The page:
The most memorable Sea story from the 1990s on board the Virginia had to be the day we tried to take the ship to the Mcdonalds Drive-through at the Norfolk Naval Base. We were tied up at pier 10 outboard of the USS Bainbridge CGN-25, and the newest Aegis Cruiser at the time, the Thomas S. Gates, was tied up behind our ship. Maneuvering was being set and both steam plants just got the order to warm up propeller shafts alternating port and starboard. After about a minute of this, I was down in #2 plant and could here the #1 plant (starboard) shaft spinning very fast. Then the ship started lurching forward, way harder than a tugboat pushes the ship. I started up to the main deck to check things out and all heck broke loose, literally. some of the lines connecting us to the Bainbridge snapped and lurched the ship even harder, now I heard a couple of garbled ship announcements about "staying clear of parting lines". when I got to the main deck I saw the ship still tied to the Bainbridge, but moving! about this time the bridge and the throttleman in #1 plant had figured out that the engine order telegraph was not energized and stopped the shaft. As the shaft wound down it began to indicate over 100 rpm on the engine order telegraph.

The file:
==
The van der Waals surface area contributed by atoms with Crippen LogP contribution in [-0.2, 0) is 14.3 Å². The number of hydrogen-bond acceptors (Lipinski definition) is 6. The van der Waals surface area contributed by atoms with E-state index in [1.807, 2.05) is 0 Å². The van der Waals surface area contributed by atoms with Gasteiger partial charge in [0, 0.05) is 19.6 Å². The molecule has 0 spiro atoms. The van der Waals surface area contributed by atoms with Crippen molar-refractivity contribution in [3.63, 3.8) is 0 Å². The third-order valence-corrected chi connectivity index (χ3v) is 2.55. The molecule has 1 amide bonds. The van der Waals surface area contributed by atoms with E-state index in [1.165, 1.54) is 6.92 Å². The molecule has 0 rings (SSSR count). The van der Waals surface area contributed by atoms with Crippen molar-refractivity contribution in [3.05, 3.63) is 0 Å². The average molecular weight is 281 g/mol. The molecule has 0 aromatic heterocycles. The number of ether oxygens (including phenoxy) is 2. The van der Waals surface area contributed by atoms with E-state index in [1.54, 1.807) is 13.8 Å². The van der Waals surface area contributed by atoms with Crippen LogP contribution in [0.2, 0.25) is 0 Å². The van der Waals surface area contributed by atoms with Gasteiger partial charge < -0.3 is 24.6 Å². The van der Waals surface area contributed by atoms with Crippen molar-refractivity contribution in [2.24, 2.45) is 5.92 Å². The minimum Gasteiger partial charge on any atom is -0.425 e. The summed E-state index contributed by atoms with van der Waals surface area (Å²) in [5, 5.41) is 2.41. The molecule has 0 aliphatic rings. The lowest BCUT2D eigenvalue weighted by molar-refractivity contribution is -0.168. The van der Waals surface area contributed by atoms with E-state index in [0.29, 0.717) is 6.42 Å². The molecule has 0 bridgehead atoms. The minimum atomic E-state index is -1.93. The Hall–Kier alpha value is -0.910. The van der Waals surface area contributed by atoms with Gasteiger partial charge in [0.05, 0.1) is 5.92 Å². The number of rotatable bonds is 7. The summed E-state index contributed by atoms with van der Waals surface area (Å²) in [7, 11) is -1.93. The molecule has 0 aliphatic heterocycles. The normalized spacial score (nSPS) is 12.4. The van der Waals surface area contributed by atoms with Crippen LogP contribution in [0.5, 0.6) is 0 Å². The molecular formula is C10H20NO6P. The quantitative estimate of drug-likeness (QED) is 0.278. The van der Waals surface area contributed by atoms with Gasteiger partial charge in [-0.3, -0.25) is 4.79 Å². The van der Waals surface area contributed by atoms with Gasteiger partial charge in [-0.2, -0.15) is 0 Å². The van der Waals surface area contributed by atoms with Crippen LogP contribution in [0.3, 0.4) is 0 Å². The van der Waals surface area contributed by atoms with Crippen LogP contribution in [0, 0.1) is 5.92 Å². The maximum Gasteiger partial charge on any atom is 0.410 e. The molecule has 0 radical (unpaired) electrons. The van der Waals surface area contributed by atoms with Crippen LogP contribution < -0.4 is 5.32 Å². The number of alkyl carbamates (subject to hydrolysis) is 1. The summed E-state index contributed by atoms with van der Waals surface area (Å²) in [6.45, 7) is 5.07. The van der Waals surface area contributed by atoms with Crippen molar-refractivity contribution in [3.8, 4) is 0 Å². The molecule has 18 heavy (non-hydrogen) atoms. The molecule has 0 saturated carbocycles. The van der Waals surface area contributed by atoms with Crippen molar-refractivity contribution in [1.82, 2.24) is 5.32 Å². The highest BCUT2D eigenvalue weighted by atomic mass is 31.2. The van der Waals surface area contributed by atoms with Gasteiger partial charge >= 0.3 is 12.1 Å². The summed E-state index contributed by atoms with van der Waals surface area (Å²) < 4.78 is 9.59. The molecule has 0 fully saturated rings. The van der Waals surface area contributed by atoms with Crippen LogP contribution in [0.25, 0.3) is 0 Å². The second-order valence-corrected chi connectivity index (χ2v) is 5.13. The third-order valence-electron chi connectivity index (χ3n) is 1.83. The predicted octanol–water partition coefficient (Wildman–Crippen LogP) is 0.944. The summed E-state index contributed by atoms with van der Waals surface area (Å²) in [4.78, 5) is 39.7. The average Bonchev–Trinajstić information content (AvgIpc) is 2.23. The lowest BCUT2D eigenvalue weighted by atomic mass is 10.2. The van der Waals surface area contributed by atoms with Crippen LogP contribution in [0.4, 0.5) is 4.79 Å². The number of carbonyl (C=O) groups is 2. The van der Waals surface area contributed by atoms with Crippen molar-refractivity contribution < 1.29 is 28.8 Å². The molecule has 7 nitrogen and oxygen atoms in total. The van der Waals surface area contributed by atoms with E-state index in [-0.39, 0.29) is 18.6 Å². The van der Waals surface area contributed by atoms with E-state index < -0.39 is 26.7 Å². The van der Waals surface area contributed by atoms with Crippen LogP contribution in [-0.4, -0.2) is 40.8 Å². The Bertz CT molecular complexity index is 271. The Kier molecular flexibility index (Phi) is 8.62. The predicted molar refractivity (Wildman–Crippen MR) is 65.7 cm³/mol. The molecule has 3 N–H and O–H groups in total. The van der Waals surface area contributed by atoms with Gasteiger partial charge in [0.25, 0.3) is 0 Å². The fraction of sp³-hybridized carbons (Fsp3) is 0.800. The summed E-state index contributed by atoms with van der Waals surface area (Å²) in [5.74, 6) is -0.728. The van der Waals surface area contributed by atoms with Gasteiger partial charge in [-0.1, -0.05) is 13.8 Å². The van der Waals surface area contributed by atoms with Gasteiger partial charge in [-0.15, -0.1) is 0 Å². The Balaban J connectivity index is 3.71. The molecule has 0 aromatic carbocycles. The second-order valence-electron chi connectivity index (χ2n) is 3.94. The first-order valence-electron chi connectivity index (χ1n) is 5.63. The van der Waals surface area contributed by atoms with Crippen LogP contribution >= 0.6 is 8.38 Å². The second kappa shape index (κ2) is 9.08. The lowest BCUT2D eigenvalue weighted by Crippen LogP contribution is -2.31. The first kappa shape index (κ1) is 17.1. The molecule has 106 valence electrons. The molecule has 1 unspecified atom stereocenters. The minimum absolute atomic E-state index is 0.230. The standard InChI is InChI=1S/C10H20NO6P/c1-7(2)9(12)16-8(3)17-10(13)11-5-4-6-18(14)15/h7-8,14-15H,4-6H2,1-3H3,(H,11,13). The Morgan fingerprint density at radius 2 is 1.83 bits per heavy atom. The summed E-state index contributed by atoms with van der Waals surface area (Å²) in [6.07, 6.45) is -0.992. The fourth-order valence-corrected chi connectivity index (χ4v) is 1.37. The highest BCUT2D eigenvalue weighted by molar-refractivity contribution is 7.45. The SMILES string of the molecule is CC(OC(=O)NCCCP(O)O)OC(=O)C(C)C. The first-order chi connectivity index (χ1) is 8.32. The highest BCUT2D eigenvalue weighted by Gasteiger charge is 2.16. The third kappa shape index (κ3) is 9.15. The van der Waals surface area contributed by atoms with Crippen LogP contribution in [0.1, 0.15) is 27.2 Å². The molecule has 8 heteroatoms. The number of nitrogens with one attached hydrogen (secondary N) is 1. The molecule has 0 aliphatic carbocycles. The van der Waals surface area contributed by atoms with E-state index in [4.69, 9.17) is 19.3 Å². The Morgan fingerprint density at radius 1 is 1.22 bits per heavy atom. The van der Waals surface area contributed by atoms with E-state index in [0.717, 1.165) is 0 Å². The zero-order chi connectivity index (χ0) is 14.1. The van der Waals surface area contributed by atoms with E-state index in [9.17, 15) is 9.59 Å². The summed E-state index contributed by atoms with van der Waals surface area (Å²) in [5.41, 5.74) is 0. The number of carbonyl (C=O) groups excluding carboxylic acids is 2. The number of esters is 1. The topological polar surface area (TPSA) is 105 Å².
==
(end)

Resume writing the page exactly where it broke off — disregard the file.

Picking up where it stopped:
The momentum created by this was way too strong and the ship headed for the pier wall. I still remember the shocked look in the eyes of the 20 or so sailors using the long row of phone booths at pier 10 , as they scattered for their lives wide eyed. We were looking down the bow at them and straight at the base Mcdonalds Drive-through. Then the motion abruptly stopped and all the sonar dome alarms lit up. Now we though well that's over, when the ship began moving rapidly the other way. The spring in the remaining lines was sending us at the Thomas S. Gates now. We slid our stern under their bow and we could touch their anchor chain from our fantail. Then we quickly cast off our lines and left for a week in the VACAPES. Meanwhile the Bainbridge was operating in casualty control mode, all of the ships power lines had been ripped loose and the shore steam riser tore off and was whipping around the pier (I heard it damaged several of the cars on the pier in particular the CO's from the Bainbridge). When we pulled back into Norfolk a week later the Navy decide to tie us at pier 10 again. The Bainbridge was still there and when we tossed our lines over they threw them all back. Eventually, they let us tie up but they we still quite upset. I don't know If Mcdonalds could have gotten our order in time for us to leave any way.

MM1(SW) Jamie LePage

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